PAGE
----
Closure of National Autistic Society centre in Irthlingborough will be a 'disaster' say heartbroken parents

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The Diamond Centre is due to close on November 3

Parents of adults with severe autism who attend a specialist charity-run day centre have begged for help after the National Autistic Society (NAS) announced its sudden closure.

A letter sent to carers of Diamond Centre clients gave shocked families seven weeks notice that the lifeline service would be shutting on November 3 citing a funding crisis.

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The NAS confirmed the centre and their residential and supported living services in Wellingborough and the Northants Outreach Service would all shut.

The National Autistic Society charity will close their day and residential provision stating a lack of funding from the Government nationallyThe National Autistic Society charity will close their day and residential provision stating a lack of funding from the Government nationally
The National Autistic Society charity will close their day and residential provision stating a lack of funding from the Government nationally

Diane and Ivor Jones from Wellingborough, have been relying on the care provided by the Diamonds Centre for seven years for their 25-year-old son Elliott.

She said: “They are destroying the lives of our children and our lives. We want to fight this and we want answers.

"I am usually a very placid, calm and gentle person – everything you need to deal with autism – but now I’m stressed and angry. We all love our kids and all feel the same.”

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On September 13, families received letters from the NAS announcing the ‘last resort’ closure and explaining that ‘chronic underfunding’ by central government had led to a lack of additional funding to local authorities – North Northants Council (NNC) and West Northants Council (WNC).

Families of those affected by the closure of the NAS day centre in Irthlingborough are campaigning to save the serviceFamilies of those affected by the closure of the NAS day centre in Irthlingborough are campaigning to save the service
Families of those affected by the closure of the NAS day centre in Irthlingborough are campaigning to save the service

They said they had been contact with NNC and WNC over the past eight months to discuss rising costs and that they would need a ‘critical uplift’ in funding.

NAS said that despite eleventh hour efforts they were ‘very sadly’ left with no choice but to serve notice on all contracts and close the service.

Those affected have formed the Save Irthlingborough Daycentre group (SID) to fight the closure and save the essential services for their adult children.

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With time running out, the bespoke activities provided by the centre based on clients’ interests will come to an end.

Elliott Jones is happy at the centreElliott Jones is happy at the centre
Elliott Jones is happy at the centre

Parents have praised the staff for their specialist care towards the ‘children’ including supervised trips to the shops and pubs, countryside walks, and arts and crafts sessions.

Diana Tunnicliff’s 37-year-old daughter Heidi has attended the day centre for 18 years says the decision is a ‘disaster’.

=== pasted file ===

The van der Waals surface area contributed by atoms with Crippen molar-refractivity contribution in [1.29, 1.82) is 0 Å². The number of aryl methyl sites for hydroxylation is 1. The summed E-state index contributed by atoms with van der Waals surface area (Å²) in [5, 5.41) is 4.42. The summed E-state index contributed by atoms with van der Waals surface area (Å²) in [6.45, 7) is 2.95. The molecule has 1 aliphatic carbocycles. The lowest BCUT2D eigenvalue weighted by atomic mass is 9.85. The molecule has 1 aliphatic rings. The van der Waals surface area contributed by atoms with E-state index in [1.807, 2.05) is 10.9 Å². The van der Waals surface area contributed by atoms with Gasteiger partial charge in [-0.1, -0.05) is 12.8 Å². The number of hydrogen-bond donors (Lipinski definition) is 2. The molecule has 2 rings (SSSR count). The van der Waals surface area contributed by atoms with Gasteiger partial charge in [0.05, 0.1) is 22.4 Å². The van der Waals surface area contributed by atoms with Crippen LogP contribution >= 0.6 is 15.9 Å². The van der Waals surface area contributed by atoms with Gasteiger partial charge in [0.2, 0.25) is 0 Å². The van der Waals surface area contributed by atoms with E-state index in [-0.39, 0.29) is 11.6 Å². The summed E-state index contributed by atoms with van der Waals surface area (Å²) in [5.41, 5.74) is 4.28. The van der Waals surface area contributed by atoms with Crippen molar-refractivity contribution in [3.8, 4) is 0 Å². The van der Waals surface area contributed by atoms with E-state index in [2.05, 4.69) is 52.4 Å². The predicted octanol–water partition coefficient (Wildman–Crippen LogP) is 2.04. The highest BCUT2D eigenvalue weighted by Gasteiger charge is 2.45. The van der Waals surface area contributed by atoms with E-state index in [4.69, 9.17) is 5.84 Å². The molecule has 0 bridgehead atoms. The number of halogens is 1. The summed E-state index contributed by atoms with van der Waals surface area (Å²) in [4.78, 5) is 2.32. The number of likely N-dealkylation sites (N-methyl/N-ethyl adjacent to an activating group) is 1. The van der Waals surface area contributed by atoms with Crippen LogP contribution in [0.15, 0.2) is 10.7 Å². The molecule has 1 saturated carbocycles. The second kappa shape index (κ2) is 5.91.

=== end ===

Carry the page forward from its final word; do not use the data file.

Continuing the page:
She said: “We are crushed. I’m running on steam but I’m falling apart. All of our mental health is suffering. I’m going to pay the price for the closure. The time when Heidi is at the day centre is the only respite I get. It’s the same for all of us. It’s going to be a disaster.

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"They gave me seven weeks notice of the closure. They know as well as I do that it takes a minimum of six weeks for a severe autistic person to transition. They expect us mothers to relocate and transition in the time they have given us."

Callum Goodwin with his mum LynCallum Goodwin with his mum Lyn
Callum Goodwin with his mum Lyn

Parents say there are no other day centre facilities that are appropriate and other providers would be unable to cope with their children’s multiple needs.

Diamond Centre user Martin Seaman, 35, from Kingsthorpe, Northampton has daily fits that often leave him with head injuries. His mum Pauline and sister Jackie-Lee are fighting to keep the centre open.

Pauline said: “I think what is happening is against their human rights. They (the NAS) should have had the guts to approach us. It sent us a generic letter and they have ignored us.”

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Jackie-Lee, who supports her mum in looking after Martin, said: “They are supposed to be for autistic children. They don’t deserve the name of the National Autistic Society."

Many of the families affected are lone parents and say the decision has had a huge negative affect on their mental health.

Hilary Steele’s 26-year-old son Daniel has been attending the centre for eight years travelling from their Higham Ferrers home.

Heidi Tunnicliff loves spending time at the Diamond Centre run by the NASHeidi Tunnicliff loves spending time at the Diamond Centre run by the NAS
Heidi Tunnicliff loves spending time at the Diamond Centre run by the NAS

She said: “I’m crying at night, I’m not sleeping, I’m getting panic attacks.”

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Lyn Goodwin from Northampton secured a place for her son Callum at the Diamond Centre last year and was very pleased with the service provided for her 23-year-old. She hoped he would continue at the centre until the ‘shock’ news.

She said: “We have nowhere to go. When I was told I was in shock, I said ‘where is he going to go? We’re going to be left on the scrapheap.

"He is non-verbal and when he goes for people he needs a four to one ratio. His anxiety is going through the roof because he can sense my worry. Seven weeks notice is not acceptable. I don’t want to go through that transition again.”